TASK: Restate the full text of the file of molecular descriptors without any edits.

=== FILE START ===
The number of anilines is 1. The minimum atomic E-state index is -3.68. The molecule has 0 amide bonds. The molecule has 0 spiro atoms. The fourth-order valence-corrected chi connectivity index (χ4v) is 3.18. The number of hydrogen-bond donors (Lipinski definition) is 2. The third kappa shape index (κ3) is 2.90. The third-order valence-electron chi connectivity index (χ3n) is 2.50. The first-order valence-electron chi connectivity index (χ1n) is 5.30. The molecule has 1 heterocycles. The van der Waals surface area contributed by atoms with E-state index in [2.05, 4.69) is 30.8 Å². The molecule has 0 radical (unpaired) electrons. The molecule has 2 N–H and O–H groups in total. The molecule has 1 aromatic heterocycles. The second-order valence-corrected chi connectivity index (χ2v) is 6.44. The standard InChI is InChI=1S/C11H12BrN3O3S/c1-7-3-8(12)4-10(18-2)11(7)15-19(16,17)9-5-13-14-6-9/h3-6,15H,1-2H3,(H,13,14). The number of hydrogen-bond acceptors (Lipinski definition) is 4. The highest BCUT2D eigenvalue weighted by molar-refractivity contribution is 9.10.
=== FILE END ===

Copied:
The number of anilines is 1. The minimum atomic E-state index is -3.68. The molecule has 0 amide bonds. The molecule has 0 spiro atoms. The fourth-order valence-corrected chi connectivity index (χ4v) is 3.18. The number of hydrogen-bond donors (Lipinski definition) is 2. The third kappa shape index (κ3) is 2.90. The third-order valence-electron chi connectivity index (χ3n) is 2.50. The first-order valence-electron chi connectivity index (χ1n) is 5.30. The molecule has 1 heterocycles. The van der Waals surface area contributed by atoms with E-state index in [2.05, 4.69) is 30.8 Å². The molecule has 0 radical (unpaired) electrons. The molecule has 2 N–H and O–H groups in total. The molecule has 1 aromatic heterocycles. The second-order valence-corrected chi connectivity index (χ2v) is 6.44. The standard InChI is InChI=1S/C11H12BrN3O3S/c1-7-3-8(12)4-10(18-2)11(7)15-19(16,17)9-5-13-14-6-9/h3-6,15H,1-2H3,(H,13,14). The number of hydrogen-bond acceptors (Lipinski definition) is 4. The highest BCUT2D eigenvalue weighted by molar-refractivity contribution is 9.10.